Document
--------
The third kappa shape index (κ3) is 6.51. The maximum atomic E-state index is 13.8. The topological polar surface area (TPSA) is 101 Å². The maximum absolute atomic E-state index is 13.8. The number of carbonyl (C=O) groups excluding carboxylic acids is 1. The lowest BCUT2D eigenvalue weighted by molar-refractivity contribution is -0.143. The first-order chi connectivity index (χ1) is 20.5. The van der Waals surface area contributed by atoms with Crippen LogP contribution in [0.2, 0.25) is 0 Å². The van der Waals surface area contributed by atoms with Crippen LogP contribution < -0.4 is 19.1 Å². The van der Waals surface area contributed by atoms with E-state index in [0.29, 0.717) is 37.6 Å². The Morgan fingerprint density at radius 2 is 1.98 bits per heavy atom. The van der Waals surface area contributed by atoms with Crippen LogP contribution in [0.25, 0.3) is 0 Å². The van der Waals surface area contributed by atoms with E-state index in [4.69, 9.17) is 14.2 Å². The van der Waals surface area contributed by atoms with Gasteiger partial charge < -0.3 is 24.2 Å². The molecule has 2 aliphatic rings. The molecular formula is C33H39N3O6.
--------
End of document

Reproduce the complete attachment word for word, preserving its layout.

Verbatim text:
The third kappa shape index (κ3) is 6.51. The maximum atomic E-state index is 13.8. The topological polar surface area (TPSA) is 101 Å². The maximum absolute atomic E-state index is 13.8. The number of carbonyl (C=O) groups excluding carboxylic acids is 1. The lowest BCUT2D eigenvalue weighted by molar-refractivity contribution is -0.143. The first-order chi connectivity index (χ1) is 20.5. The van der Waals surface area contributed by atoms with Crippen LogP contribution in [0.2, 0.25) is 0 Å². The van der Waals surface area contributed by atoms with Crippen LogP contribution < -0.4 is 19.1 Å². The van der Waals surface area contributed by atoms with E-state index in [0.29, 0.717) is 37.6 Å². The Morgan fingerprint density at radius 2 is 1.98 bits per heavy atom. The van der Waals surface area contributed by atoms with Crippen LogP contribution in [0.25, 0.3) is 0 Å². The van der Waals surface area contributed by atoms with E-state index in [4.69, 9.17) is 14.2 Å². The van der Waals surface area contributed by atoms with Gasteiger partial charge < -0.3 is 24.2 Å². The molecule has 2 aliphatic rings. The molecular formula is C33H39N3O6.